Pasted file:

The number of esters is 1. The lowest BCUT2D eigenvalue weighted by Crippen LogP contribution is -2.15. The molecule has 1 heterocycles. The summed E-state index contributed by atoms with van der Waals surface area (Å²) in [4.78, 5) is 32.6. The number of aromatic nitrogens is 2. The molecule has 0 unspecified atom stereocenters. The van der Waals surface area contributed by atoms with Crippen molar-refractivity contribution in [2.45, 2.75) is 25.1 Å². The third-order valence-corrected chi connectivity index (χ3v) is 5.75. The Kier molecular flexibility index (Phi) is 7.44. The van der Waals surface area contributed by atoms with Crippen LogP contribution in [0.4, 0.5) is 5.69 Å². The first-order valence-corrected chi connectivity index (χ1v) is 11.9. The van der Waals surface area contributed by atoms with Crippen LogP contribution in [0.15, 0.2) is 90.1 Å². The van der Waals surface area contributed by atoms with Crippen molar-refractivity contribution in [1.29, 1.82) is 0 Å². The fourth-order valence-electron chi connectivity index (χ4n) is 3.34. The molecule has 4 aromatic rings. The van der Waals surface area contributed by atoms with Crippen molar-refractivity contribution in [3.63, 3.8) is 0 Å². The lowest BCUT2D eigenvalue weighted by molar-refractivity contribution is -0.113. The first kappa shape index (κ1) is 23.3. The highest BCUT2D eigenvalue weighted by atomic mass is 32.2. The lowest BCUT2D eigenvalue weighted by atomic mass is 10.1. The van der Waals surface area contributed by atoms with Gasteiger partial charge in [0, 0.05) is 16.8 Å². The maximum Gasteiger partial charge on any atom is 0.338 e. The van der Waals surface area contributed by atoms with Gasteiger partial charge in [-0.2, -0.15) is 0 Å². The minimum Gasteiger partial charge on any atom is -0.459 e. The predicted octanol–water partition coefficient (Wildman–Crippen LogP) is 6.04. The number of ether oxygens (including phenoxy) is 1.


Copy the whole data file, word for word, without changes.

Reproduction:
The number of esters is 1. The lowest BCUT2D eigenvalue weighted by Crippen LogP contribution is -2.15. The molecule has 1 heterocycles. The summed E-state index contributed by atoms with van der Waals surface area (Å²) in [4.78, 5) is 32.6. The number of aromatic nitrogens is 2. The molecule has 0 unspecified atom stereocenters. The van der Waals surface area contributed by atoms with Crippen molar-refractivity contribution in [2.45, 2.75) is 25.1 Å². The third-order valence-corrected chi connectivity index (χ3v) is 5.75. The Kier molecular flexibility index (Phi) is 7.44. The van der Waals surface area contributed by atoms with Crippen LogP contribution in [0.4, 0.5) is 5.69 Å². The first-order valence-corrected chi connectivity index (χ1v) is 11.9. The van der Waals surface area contributed by atoms with Crippen LogP contribution in [0.15, 0.2) is 90.1 Å². The van der Waals surface area contributed by atoms with Crippen molar-refractivity contribution in [1.29, 1.82) is 0 Å². The fourth-order valence-electron chi connectivity index (χ4n) is 3.34. The molecule has 4 aromatic rings. The van der Waals surface area contributed by atoms with Crippen molar-refractivity contribution in [3.63, 3.8) is 0 Å². The lowest BCUT2D eigenvalue weighted by molar-refractivity contribution is -0.113. The first kappa shape index (κ1) is 23.3. The highest BCUT2D eigenvalue weighted by atomic mass is 32.2. The lowest BCUT2D eigenvalue weighted by atomic mass is 10.1. The van der Waals surface area contributed by atoms with Gasteiger partial charge in [0, 0.05) is 16.8 Å². The maximum Gasteiger partial charge on any atom is 0.338 e. The van der Waals surface area contributed by atoms with Gasteiger partial charge in [-0.2, -0.15) is 0 Å². The minimum Gasteiger partial charge on any atom is -0.459 e. The predicted octanol–water partition coefficient (Wildman–Crippen LogP) is 6.04. The number of ether oxygens (including phenoxy) is 1.